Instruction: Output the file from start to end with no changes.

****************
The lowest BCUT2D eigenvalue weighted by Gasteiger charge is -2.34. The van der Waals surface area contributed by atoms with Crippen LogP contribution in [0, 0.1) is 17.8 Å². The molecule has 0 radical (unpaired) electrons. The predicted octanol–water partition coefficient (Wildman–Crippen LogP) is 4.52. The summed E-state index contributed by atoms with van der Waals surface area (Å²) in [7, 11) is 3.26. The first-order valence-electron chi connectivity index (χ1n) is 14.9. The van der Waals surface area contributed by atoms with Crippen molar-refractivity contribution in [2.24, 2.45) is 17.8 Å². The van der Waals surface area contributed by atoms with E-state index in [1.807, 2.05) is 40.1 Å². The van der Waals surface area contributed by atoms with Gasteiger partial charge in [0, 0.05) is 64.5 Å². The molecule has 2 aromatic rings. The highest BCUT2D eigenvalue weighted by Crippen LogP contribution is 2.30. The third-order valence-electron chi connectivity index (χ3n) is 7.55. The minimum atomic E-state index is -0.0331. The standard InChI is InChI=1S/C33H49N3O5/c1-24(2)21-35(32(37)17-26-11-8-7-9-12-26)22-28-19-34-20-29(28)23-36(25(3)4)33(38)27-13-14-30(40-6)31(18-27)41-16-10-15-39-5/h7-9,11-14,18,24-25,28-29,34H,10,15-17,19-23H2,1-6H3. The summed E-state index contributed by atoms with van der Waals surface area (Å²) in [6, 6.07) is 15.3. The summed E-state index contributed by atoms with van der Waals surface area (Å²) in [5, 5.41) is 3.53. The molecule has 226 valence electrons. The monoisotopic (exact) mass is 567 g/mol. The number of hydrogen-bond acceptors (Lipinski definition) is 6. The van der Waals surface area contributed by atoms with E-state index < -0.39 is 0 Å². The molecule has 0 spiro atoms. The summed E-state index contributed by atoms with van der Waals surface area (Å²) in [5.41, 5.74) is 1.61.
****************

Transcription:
The lowest BCUT2D eigenvalue weighted by Gasteiger charge is -2.34. The van der Waals surface area contributed by atoms with Crippen LogP contribution in [0, 0.1) is 17.8 Å². The molecule has 0 radical (unpaired) electrons. The predicted octanol–water partition coefficient (Wildman–Crippen LogP) is 4.52. The summed E-state index contributed by atoms with van der Waals surface area (Å²) in [7, 11) is 3.26. The first-order valence-electron chi connectivity index (χ1n) is 14.9. The van der Waals surface area contributed by atoms with Crippen molar-refractivity contribution in [2.24, 2.45) is 17.8 Å². The van der Waals surface area contributed by atoms with E-state index in [1.807, 2.05) is 40.1 Å². The van der Waals surface area contributed by atoms with Gasteiger partial charge in [0, 0.05) is 64.5 Å². The molecule has 2 aromatic rings. The highest BCUT2D eigenvalue weighted by Crippen LogP contribution is 2.30. The third-order valence-electron chi connectivity index (χ3n) is 7.55. The minimum atomic E-state index is -0.0331. The standard InChI is InChI=1S/C33H49N3O5/c1-24(2)21-35(32(37)17-26-11-8-7-9-12-26)22-28-19-34-20-29(28)23-36(25(3)4)33(38)27-13-14-30(40-6)31(18-27)41-16-10-15-39-5/h7-9,11-14,18,24-25,28-29,34H,10,15-17,19-23H2,1-6H3. The summed E-state index contributed by atoms with van der Waals surface area (Å²) in [6, 6.07) is 15.3. The summed E-state index contributed by atoms with van der Waals surface area (Å²) in [5, 5.41) is 3.53. The molecule has 226 valence electrons. The monoisotopic (exact) mass is 567 g/mol. The number of hydrogen-bond acceptors (Lipinski definition) is 6. The van der Waals surface area contributed by atoms with E-state index < -0.39 is 0 Å². The molecule has 0 spiro atoms. The summed E-state index contributed by atoms with van der Waals surface area (Å²) in [5.41, 5.74) is 1.61.